Czech it out

Most of my life is too organized, a short-coming that often hinders serendipity. So today we let go. We didn't organize every attraction we'd see by the hour. Today was spontaneous. Our ideas remained largely immaterialized and that glorious space left room for surprise.

We moseyed on Charles Bridge for a while, gathering sun and listening to Dixieland Internationale, a band of Czechs singing American jazz. I'm sure you know those moments when you suddenly feel flooded with joy. Being on that bridge does it for me every time.


Other than a few horses on the bridge, the first sign of serendipity was a horse-drawn cart of snow, but we didn’t think much of it due to Prague's old-world feel, and continued to enjoy the calm din of the morning.


And then, at the end of the bridge, we found ourselves in a medieval world with heraldic banners, horses, Roman costumes, and general merrymaking. This put Halloween to utter shame.


We kept saying what is going on? Is that real?


Thankfully, the Romans didn't accost my hubby.


November 11th, it happens, is St Martin’s Day, when the first snow is supposed to fall, and when (traditionally) farmers were paid and a celebration ensued. Martin is the patron saint of soldiers, horses, riders, geese, and wine makers, and they were out in full force. Hot wine was stirred, renaissance music was played, and the tangy smoke of roasting meat clouded the air.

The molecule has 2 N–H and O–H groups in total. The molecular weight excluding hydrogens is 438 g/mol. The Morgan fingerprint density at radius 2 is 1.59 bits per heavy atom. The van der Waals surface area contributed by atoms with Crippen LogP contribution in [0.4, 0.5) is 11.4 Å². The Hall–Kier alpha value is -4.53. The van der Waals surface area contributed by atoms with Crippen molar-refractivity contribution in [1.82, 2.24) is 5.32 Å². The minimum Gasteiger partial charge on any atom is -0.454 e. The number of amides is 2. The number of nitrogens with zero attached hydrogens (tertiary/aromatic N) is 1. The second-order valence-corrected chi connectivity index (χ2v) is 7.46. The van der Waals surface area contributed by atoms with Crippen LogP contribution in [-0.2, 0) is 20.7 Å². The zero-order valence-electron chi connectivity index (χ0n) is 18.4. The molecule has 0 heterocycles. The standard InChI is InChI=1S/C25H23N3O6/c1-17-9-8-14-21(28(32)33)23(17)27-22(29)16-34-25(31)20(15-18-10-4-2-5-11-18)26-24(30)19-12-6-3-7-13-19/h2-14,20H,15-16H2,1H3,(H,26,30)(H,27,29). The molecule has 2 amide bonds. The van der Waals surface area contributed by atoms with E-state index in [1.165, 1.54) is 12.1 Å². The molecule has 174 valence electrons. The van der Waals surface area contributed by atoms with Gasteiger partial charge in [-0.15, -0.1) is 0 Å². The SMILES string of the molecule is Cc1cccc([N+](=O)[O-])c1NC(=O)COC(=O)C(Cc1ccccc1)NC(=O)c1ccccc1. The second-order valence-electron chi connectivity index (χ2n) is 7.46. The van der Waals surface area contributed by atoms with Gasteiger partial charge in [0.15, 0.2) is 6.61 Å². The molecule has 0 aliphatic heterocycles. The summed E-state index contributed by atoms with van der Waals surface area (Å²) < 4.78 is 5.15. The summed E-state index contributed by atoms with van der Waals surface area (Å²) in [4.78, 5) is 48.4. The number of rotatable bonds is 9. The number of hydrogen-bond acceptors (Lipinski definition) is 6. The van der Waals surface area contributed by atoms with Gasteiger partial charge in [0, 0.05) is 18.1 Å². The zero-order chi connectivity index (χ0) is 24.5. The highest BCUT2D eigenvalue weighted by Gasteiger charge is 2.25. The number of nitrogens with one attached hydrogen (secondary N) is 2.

I can't say if it's goose or not because the line of peasants was too long to give it a try. And, the fact that peasants were its main patrons also made us think it might be too authentic for us.


We wandered through in a state of discombobulation and enchantment, and I got a homemade kolache out of the deal.


Feeling a bit like we were in a Lord of the Rings set, we set off for more of our kind, and lollygagged in toy shops and peered in windows with puppets, matrishka dolls and strudels. I found a sesame seed pretzel to add to my pretzel-tasting tradition. Yes, by this point in the day, I’d already had breakfast, a kolache, and a pretzel before lunch.


Back in Old Town Square, we took the suggestion of some local friends, and climbed a tower. We chose the Town Hall tower to see the innards of the famous astronomical clock, which we don’t understand, but sure looks fancy.


The troopers that we are, we hiked instead of taking the easy way up.

The top was mesmerizing. I’ll let you look in peace, as I did from inside the glass after the winds became too much for me. I felt like Elizabeth Bishop, looking and looking and looking.


I'm obsessed with this church; at night it's lit green and is straight out of Wicked.


Because he knew I adored it so much, my sweet hubby took these for me.


I swear Disney copied this; I know you're sick of it, but I can't get enough of those turrets.

We passed the doll house museum . . .or just looked at the city as if we were giants.


Back to earth, Suggestion the II of our Czech friends was find some Czech food, so that we did. Goulash with bread dumplings was spicy and not nearly as heavy as you’d think.


Serendipitous moment: I think a box of food colouring fell into these planters.


At the end of the day, we were full from our fifth stop at the super vafel stand, and very happy we let the day find us.

Enchanting. This city is enchanting.